Your Air Plant is Emitting a Foul Smell

If your air plants have a stale water scent, it might be an indication that they are getting too much moisture. This can give off an unpleasant musty odor, increase the likelihood of fungal development, induce root rot, and even kill your air plants.

If your air plants are emitting a foul odor, take urgent action to rescue them by cutting any damaged leaves and allowing them to dry.

Your Air Plant Looks Rotten

If your air plant is coming apart or appears to be rotting, it most likely has damp rot at the base caused by overwatering. It might also be caused by a lack of light and air exchange or by displaying air plants in moist circumstances.

One of the most common reasons for air plant degeneration is overwatering. While overwatering isn’t a regular issue with air plants, retained water is the main cause for concern. When it comes to watering air plants, they often absorb only what they need.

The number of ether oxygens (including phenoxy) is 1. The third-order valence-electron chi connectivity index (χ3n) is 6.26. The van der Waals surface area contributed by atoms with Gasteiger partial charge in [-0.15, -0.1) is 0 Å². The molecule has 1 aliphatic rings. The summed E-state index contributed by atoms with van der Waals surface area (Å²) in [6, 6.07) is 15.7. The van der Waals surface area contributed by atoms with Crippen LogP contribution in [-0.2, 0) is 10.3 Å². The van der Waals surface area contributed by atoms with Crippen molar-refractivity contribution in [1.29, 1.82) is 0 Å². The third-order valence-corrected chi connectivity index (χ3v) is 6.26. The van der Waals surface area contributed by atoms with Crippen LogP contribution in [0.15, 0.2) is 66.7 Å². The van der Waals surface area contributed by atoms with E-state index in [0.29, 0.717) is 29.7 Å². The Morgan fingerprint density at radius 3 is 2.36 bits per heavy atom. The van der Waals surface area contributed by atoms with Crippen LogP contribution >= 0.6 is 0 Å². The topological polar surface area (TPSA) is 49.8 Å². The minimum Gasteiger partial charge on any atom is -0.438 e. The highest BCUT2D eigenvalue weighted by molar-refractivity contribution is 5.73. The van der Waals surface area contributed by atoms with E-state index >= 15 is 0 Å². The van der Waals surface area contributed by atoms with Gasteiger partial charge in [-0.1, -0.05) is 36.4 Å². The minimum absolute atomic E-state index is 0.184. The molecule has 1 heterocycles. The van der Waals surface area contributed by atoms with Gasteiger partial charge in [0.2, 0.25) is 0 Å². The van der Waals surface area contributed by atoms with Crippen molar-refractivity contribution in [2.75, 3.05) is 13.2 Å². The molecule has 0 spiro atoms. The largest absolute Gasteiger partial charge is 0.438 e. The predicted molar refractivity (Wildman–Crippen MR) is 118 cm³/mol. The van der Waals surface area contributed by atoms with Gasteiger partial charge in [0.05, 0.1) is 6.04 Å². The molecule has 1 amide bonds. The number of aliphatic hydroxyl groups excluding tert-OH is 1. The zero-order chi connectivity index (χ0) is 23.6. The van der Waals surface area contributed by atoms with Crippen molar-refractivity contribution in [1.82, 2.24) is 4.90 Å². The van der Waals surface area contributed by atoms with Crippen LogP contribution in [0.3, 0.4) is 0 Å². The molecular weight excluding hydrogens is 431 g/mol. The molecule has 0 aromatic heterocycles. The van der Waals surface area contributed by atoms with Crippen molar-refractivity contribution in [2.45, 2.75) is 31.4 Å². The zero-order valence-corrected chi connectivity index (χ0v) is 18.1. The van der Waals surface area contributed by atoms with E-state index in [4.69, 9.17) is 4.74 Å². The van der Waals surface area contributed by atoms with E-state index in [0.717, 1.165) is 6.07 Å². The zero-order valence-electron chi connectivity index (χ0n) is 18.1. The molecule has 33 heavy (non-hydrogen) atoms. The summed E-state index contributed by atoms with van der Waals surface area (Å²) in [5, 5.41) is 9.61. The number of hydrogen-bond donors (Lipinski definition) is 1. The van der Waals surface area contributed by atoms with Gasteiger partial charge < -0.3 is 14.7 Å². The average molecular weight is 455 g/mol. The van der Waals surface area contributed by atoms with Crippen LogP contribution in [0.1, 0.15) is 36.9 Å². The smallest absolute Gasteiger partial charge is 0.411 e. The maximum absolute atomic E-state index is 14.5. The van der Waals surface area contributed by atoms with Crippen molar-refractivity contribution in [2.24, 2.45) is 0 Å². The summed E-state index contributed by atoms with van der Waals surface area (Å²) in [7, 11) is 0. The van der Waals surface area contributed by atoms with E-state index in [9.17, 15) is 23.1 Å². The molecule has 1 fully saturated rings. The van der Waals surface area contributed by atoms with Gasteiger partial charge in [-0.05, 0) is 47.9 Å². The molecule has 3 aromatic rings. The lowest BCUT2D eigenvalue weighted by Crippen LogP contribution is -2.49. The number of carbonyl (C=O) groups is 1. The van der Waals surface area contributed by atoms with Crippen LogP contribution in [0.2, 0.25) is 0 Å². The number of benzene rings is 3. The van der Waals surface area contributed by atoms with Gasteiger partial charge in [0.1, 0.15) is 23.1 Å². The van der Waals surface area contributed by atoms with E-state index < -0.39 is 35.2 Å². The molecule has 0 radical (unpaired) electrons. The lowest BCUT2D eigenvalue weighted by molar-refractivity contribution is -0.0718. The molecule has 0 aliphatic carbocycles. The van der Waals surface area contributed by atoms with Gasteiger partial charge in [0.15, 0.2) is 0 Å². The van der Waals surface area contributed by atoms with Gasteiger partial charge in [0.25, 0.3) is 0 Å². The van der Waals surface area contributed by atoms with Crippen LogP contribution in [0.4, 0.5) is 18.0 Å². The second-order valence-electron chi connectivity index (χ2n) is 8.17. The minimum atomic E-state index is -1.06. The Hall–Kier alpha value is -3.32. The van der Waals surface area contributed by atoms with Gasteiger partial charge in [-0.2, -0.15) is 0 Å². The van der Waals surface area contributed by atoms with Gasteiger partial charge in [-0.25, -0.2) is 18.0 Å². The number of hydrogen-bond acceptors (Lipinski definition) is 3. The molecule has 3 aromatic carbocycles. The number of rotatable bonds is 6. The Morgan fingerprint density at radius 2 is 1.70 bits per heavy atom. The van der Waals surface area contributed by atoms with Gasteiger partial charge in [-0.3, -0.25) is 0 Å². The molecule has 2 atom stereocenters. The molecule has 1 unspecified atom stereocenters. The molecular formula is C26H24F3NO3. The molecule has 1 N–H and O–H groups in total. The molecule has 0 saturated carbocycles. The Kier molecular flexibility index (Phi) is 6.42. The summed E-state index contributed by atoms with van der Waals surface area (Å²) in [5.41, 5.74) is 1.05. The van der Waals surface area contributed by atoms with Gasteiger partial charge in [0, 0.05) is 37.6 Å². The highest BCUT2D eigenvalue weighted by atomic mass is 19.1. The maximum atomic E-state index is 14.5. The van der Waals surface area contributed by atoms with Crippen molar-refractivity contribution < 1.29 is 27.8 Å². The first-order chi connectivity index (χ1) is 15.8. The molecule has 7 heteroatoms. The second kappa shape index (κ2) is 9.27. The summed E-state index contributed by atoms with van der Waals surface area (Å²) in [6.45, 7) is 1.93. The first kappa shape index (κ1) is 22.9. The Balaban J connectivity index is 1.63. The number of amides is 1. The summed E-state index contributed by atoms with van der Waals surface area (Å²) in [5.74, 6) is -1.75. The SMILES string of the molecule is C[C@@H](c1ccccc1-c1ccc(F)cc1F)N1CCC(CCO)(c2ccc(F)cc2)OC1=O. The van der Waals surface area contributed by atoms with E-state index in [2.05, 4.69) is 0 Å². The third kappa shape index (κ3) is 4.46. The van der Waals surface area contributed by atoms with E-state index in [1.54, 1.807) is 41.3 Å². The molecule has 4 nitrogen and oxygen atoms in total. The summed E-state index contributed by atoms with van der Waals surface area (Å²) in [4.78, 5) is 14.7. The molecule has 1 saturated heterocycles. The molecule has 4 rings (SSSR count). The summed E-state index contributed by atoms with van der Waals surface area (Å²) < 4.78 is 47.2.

If you take your air plants from the water, allow them to dry, and then exhibit them on a regular basis, you should have few difficulties. Rot, on the other hand, can occur if you have just watered your air plant and there is residual water between the leaves.

Can You Revive a Dying Air Plant?

If they’re thirsty enough, air plants will become limp or brown. It’s critical to figure out why they’re ailing in the first place before treating them.